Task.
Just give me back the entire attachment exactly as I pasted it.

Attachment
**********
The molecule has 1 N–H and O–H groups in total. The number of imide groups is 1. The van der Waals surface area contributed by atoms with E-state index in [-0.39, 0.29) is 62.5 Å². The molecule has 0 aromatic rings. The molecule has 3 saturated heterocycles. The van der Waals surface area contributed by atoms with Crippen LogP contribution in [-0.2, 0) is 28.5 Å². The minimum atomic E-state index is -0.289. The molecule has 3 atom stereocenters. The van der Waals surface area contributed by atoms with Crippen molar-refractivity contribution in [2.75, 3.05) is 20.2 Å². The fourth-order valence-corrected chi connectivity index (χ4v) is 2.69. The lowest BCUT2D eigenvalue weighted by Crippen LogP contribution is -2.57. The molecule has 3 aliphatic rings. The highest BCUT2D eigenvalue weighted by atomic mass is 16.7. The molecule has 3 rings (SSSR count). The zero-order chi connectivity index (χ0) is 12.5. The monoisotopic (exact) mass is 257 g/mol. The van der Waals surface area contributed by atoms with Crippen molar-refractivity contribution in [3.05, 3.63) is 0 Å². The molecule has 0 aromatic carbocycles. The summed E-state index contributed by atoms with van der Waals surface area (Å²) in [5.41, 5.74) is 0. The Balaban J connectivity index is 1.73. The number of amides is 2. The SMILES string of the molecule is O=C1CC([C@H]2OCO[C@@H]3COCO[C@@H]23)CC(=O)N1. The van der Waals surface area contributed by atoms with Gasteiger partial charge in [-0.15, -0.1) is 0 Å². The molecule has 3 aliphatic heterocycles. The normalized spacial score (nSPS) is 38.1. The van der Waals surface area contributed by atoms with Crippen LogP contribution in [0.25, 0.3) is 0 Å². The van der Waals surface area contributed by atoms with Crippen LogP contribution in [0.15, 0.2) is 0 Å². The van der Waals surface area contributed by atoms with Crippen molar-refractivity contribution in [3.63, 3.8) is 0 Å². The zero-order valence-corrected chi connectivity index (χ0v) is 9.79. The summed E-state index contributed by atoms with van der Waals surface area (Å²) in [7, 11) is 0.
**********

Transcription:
The molecule has 1 N–H and O–H groups in total. The number of imide groups is 1. The van der Waals surface area contributed by atoms with E-state index in [-0.39, 0.29) is 62.5 Å². The molecule has 0 aromatic rings. The molecule has 3 saturated heterocycles. The van der Waals surface area contributed by atoms with Crippen LogP contribution in [-0.2, 0) is 28.5 Å². The minimum atomic E-state index is -0.289. The molecule has 3 atom stereocenters. The van der Waals surface area contributed by atoms with Crippen molar-refractivity contribution in [2.75, 3.05) is 20.2 Å². The fourth-order valence-corrected chi connectivity index (χ4v) is 2.69. The lowest BCUT2D eigenvalue weighted by Crippen LogP contribution is -2.57. The molecule has 3 aliphatic rings. The highest BCUT2D eigenvalue weighted by atomic mass is 16.7. The molecule has 3 rings (SSSR count). The zero-order chi connectivity index (χ0) is 12.5. The monoisotopic (exact) mass is 257 g/mol. The van der Waals surface area contributed by atoms with Crippen molar-refractivity contribution in [3.05, 3.63) is 0 Å². The molecule has 0 aromatic carbocycles. The summed E-state index contributed by atoms with van der Waals surface area (Å²) in [5.41, 5.74) is 0. The Balaban J connectivity index is 1.73. The number of amides is 2. The SMILES string of the molecule is O=C1CC([C@H]2OCO[C@@H]3COCO[C@@H]23)CC(=O)N1. The van der Waals surface area contributed by atoms with Gasteiger partial charge in [-0.15, -0.1) is 0 Å². The molecule has 3 aliphatic heterocycles. The normalized spacial score (nSPS) is 38.1. The van der Waals surface area contributed by atoms with Crippen LogP contribution in [0.25, 0.3) is 0 Å². The van der Waals surface area contributed by atoms with Crippen LogP contribution in [0.15, 0.2) is 0 Å². The van der Waals surface area contributed by atoms with Crippen molar-refractivity contribution in [3.63, 3.8) is 0 Å². The zero-order valence-corrected chi connectivity index (χ0v) is 9.79. The summed E-state index contributed by atoms with van der Waals surface area (Å²) in [7, 11) is 0.